TECHNOLOGY DISPLAYED AT NACDS SHOW

SAN DIEGO -- With dazzling new technology on display at trade show booths, "Today's Future" was an apt slogan for the 39th annual Pharmacy Conference of the National Association of Chain Drug Stores, held here Aug. 25 to 28.More than 1,600 retailers and suppliers attended the conference, according to preliminary NACDS attendance figures. The conference, which took place at the San Diego Marriott &

SAN DIEGO -- With dazzling new technology on display at trade show booths, "Today's Future" was an apt slogan for the 39th annual Pharmacy Conference of the National Association of Chain Drug Stores, held here Aug. 25 to 28.

More than 1,600 retailers and suppliers attended the conference, according to preliminary NACDS attendance figures. The conference, which took place at the San Diego Marriott & Marina, included a trade show at the adjacent San Diego Convention Center.

Among the many supermarket chains sending representatives to the four-day meeting were Stop & Shop Cos., H.E. Butt Grocery Co., Kroger Co., Supervalu, Vons Cos., Wakefern Food Corp., Tops Markets, Fry's Food Stores of Arizona and Albertson's.

Judging by the conference buzz at the trade show, innovative technology that promises to revolutionize the pharmacy business and disease state management are two of the hot trends in pharmacy. These topics were key themes in several conference speeches, workshops, meetings and discussions SN had with supermarket pharmacists during the conference.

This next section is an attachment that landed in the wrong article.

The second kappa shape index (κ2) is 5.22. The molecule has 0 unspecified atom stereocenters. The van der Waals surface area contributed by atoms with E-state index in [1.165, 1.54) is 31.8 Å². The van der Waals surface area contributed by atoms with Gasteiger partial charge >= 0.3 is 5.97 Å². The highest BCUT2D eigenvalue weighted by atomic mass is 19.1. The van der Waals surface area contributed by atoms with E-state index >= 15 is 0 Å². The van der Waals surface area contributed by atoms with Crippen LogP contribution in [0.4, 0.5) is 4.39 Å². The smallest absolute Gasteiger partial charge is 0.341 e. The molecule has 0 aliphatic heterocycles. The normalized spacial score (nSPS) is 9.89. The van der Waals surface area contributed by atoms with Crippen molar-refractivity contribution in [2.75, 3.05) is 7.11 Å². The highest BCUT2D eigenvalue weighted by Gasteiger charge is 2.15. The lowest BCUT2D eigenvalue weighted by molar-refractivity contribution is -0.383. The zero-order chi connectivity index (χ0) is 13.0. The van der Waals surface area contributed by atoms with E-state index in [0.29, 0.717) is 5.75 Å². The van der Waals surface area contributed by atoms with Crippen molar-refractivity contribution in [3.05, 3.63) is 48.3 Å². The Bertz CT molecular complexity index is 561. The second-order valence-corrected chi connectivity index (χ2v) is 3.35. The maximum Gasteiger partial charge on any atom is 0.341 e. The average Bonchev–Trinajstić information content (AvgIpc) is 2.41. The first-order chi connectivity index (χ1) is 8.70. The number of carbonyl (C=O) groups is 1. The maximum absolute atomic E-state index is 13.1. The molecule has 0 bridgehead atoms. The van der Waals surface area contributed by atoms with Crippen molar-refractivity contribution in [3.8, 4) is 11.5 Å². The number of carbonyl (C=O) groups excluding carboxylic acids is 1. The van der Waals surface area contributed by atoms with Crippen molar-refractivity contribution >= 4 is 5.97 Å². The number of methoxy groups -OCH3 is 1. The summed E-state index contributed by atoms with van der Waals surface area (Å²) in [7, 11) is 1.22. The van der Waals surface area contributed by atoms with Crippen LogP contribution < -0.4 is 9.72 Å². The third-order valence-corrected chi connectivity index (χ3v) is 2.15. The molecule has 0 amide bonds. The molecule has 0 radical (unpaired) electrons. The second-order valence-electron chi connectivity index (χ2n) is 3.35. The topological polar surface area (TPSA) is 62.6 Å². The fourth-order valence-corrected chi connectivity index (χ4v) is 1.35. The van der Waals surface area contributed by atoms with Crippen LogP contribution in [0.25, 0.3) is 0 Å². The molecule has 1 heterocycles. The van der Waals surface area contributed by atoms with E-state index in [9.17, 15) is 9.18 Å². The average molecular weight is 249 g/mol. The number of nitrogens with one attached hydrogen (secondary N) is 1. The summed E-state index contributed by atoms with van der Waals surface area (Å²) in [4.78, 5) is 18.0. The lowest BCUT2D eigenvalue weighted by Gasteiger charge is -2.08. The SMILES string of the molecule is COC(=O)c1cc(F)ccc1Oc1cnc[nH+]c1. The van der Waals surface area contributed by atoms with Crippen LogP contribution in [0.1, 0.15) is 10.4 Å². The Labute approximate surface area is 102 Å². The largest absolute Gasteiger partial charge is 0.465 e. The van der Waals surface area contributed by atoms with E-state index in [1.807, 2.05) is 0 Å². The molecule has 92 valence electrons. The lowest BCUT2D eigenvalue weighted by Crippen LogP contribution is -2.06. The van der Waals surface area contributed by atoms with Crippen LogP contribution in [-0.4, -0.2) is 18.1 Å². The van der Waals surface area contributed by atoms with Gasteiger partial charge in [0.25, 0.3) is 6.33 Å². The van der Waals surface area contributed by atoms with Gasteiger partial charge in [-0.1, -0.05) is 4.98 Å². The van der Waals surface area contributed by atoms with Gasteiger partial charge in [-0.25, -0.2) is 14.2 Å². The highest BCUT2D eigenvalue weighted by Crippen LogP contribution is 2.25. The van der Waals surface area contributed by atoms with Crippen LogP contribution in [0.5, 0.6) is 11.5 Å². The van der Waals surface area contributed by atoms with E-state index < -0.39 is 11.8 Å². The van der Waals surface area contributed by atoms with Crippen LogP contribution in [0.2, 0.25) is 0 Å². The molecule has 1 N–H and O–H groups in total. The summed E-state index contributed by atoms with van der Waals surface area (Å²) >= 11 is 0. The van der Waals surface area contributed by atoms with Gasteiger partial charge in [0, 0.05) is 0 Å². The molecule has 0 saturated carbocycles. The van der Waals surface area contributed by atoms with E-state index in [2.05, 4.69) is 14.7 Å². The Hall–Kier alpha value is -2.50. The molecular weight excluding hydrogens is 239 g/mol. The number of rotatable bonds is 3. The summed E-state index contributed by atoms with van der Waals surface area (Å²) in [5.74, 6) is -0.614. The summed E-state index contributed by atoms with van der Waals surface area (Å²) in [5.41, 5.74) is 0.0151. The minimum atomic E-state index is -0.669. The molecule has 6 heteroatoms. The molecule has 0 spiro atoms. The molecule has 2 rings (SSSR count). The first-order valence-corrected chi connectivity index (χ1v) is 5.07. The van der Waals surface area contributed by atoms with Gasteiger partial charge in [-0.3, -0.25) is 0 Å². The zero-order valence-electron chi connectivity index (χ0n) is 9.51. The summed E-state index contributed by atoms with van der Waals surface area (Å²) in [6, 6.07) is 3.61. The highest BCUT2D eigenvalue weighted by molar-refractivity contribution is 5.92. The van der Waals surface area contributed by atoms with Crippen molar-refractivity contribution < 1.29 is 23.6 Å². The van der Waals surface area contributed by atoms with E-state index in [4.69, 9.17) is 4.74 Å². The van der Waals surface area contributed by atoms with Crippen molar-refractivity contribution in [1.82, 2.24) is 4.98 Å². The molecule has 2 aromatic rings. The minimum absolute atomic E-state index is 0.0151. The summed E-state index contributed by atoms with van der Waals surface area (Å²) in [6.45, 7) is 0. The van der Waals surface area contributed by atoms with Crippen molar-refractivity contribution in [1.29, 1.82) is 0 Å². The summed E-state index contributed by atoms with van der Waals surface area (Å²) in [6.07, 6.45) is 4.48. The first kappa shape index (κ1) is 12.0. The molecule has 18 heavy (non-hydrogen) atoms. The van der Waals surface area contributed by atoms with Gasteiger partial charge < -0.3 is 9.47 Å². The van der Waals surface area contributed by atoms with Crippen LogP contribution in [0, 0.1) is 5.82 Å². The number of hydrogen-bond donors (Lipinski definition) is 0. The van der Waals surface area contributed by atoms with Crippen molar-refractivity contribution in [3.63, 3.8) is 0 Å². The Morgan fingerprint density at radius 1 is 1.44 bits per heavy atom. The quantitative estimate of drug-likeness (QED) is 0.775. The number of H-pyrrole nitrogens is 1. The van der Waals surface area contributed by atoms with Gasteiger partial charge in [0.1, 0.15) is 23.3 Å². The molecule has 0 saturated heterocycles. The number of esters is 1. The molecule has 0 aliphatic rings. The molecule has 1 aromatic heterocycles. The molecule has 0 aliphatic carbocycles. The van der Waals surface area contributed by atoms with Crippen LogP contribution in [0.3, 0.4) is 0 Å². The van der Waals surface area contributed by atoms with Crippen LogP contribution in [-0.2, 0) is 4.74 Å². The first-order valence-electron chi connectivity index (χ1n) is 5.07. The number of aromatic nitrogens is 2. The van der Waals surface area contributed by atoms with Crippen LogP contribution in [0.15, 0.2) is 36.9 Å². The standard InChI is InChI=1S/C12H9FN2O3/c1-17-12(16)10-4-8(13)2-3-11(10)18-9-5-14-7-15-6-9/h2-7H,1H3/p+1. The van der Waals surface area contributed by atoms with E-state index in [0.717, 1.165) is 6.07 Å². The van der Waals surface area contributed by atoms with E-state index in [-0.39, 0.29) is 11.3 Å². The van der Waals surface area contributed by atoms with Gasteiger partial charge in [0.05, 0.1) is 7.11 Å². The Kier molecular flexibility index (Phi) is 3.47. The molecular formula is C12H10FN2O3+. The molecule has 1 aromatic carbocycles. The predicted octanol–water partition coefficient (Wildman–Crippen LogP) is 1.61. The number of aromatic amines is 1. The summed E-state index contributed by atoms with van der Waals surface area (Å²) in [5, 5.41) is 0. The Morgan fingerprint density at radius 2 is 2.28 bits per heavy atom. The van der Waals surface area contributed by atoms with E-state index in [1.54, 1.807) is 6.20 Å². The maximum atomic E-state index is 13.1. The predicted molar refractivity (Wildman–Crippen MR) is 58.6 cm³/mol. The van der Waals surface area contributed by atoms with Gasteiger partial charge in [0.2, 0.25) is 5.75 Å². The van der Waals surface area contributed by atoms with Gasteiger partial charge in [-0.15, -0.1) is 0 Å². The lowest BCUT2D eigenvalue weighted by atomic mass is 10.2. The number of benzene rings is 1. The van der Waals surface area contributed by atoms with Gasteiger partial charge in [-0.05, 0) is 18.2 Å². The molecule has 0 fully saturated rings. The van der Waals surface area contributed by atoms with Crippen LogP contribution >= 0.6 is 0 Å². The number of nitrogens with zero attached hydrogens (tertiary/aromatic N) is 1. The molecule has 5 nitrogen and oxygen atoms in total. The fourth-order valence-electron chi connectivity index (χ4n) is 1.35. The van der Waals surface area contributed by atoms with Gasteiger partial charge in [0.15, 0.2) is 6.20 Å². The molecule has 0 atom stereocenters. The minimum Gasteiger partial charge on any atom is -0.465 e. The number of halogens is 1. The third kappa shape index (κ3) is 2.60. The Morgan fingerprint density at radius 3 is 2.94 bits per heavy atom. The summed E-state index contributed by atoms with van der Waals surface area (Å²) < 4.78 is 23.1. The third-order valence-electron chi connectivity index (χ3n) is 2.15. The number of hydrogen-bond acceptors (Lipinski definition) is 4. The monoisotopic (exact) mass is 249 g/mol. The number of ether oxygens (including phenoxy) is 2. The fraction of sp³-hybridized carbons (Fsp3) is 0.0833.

"Technology changes are the big thing here," said John Fegan, vice president of pharmacy at Stop & Shop, Quincy, Mass.

"The technology on display [at the trade show] is pretty revolutionary," said Daniel Ramirez, vice president of the pharmacy division at Wakefern Food Corp./ShopRite, Jamesburg, N.J. "It's exciting, it will make pharmacists more efficient and pharmacies more profitable."

At trade show booths, buyers learned about computer software programs that assist pharmacists with third-party bookkeeping and billing. Suppliers were offering sophisticated telephone and computer systems that transmit prescriptions and refill orders from physicians to pharmacists. There was also health care equipment on display that pharmacists are increasingly using.

Speaking about a futuristic trend called "telemedicine" at the first-day business program, Jay H. Sanders, president of the American Telemedicine Association, said health-care kiosks will be found in the back of every pharmacy and doctors will make electronic "house calls."

Another future trend noted for retail pharmacy will be a greater use of technicians to dispense prescription drugs, predicted Robert Henry, adjunct professor at Auburn University School of Pharmacy, Auburn, Ala.

As for pharmacists, Henry said, "It's the words we use that will determine how successful we are going to be." Personal, family-oriented pharmacy distinguishes pharmacists from the competition and helps them to compete with mail-order, Henry said. "Disease- state management is the future of our profession."